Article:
If AOL's (AOL) e-mail system crashes and no one tweets about it, does it make a sound? One day in late January, Kurt Andersen, the novelist and host of public radio show Studio 360, tried to check his AOL e-mail account. He was redirected to an error page. Curious whether the problem was widespread, he jumped on Twitter, the micromessaging service that has become a soapbox for stranded travelers, disappointed gadget buyers, and other angry consumers. Andersen typed "AOL" into the social media site's search engine. Radio silence.
Andersen was far from alone. AOL was actually in the midst of a severe e-mail service disruption affecting hundreds of thousands of users. Yet the forums that typically fill up with breathless tirades during even the slightest Internet-related glitch were quiet. Tech blogs largely ignored the subject. Facebook did not rage. Twitter barely stirred.
The collective yawn was a reminder of just how far out of favor AOL's e-mail service has fallen, particularly among tech-savvy consumers.
"It's become so out of fashion that horrible, horrible things can happen to AOL e-mail and nobody even notices," says Rob Beschizza, the managing editor of Boing Boing, a popular technology and culture blog that made no mention of the meltdown. Danny Shea, senior media editor at the Huffington Post, says that outages on popular services quickly earn their own hashtag—a way to mark tweets relating to a specific event—and a spot on Twitter's list of popular topics. "If it were Gmail, the #GmailFail hashtag would be trending immediately," says Shea.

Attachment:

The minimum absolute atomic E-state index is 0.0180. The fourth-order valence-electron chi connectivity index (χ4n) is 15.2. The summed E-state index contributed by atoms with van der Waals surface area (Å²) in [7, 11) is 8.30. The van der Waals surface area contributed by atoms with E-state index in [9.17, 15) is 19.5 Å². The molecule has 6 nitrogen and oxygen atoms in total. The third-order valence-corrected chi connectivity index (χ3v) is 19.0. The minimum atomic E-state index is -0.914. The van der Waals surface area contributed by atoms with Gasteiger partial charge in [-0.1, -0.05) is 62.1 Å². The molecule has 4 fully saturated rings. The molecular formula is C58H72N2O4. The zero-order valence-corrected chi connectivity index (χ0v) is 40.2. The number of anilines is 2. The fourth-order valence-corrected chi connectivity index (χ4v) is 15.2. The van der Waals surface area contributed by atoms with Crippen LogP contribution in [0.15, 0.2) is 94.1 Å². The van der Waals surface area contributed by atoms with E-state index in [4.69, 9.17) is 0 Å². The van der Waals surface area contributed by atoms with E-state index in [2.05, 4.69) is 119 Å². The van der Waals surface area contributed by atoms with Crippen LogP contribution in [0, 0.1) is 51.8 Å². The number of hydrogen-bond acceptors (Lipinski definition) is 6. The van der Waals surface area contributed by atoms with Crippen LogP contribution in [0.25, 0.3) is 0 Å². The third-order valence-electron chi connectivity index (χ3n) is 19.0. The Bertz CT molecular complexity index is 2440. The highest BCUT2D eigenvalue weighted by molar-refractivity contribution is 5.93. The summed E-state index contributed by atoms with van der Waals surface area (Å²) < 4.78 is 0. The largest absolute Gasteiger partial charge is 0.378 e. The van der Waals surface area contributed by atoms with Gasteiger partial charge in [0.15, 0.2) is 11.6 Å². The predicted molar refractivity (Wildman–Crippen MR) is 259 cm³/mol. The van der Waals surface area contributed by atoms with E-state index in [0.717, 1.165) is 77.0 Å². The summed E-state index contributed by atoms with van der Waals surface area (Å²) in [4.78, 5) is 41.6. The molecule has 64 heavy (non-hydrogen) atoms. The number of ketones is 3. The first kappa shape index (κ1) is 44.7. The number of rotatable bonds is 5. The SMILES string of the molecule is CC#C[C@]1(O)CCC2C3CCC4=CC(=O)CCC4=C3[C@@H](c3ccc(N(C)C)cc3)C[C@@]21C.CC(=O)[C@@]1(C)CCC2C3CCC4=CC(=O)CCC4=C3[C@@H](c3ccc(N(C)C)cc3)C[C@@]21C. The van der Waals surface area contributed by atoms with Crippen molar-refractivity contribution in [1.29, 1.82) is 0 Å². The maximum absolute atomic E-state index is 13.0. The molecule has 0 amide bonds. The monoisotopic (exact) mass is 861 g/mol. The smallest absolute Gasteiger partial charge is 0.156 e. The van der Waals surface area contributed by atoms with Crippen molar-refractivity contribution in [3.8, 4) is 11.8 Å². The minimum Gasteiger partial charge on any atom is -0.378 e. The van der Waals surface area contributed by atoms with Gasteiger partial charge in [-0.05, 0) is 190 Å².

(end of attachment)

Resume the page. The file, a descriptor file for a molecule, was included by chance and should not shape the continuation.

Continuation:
The service problems began on Jan. 24, when a maintenance procedure went haywire. That day, thousands of users found that their mailboxes were mysteriously incomplete. Parts of some e-mails, folders, and contact lists were suddenly AWOL from AOL's servers. According to a company spokesperson, the failure affected roughly 1 percent of the e-mail service's users.
AOL executives quickly set up a support website and claim to have now fixed more than 99 percent of the accounts affected. "We're glad we were able to recover everything reasonably quickly," says Brad Garlinghouse, AOL's president for consumer applications. Nonetheless, frustrated users continued to post complaints on the support site on Feb. 2. Many vowed to leave AOL for Google's (GOOG) e-mail service, Gmail.
They wouldn't be alone. AOL, which was once the dominant e-mail provider in the U.S., is now the fourth-most popular service, according to comScore, with 25.2 million unique visitors in December 2010, trailing behind Yahoo! (93.9 million), Gmail (51.2 million), and Hotmail (45.7 million). The site continues to shrink. Since December 2009, AOL has suffered a 19.5 percent drop in unique visitors.
"When you see somebody who has an AOL e-mail address, you think, 'haven't you heard of Gmail or Yahoo or other Web-based e-mail?'" says Daniel Sieberg, a technology reporter for CBS News, ABC News, and MSNBC. "You think, 'Please, come into the 21st century.' "
"There's an echo chamber in the Twitterverse and a certain arrogance that is sometimes associated with the tech elite," says Garlinghouse. "There are 25 million very active, very happy users of AOL mail. That's something we're proud of." AOL is putting the finishing touches on Project Phoenix, a major overhaul of the company's e-mail system due to be unveiled in the next few months. "We're absolutely aiming to reinvent the inbox," says Garlinghouse.
In the meantime, some AOL e-mail users continue to embrace their old-timey accounts, service disruptions and social stigma be damned. "It's like driving an Edsel or some weird old thingthere's some appeal to it," says Andersen.
The bottom line: AOL is overhauling its e-mail service, which is so out of vogue that a January disruption went largely unnoticed.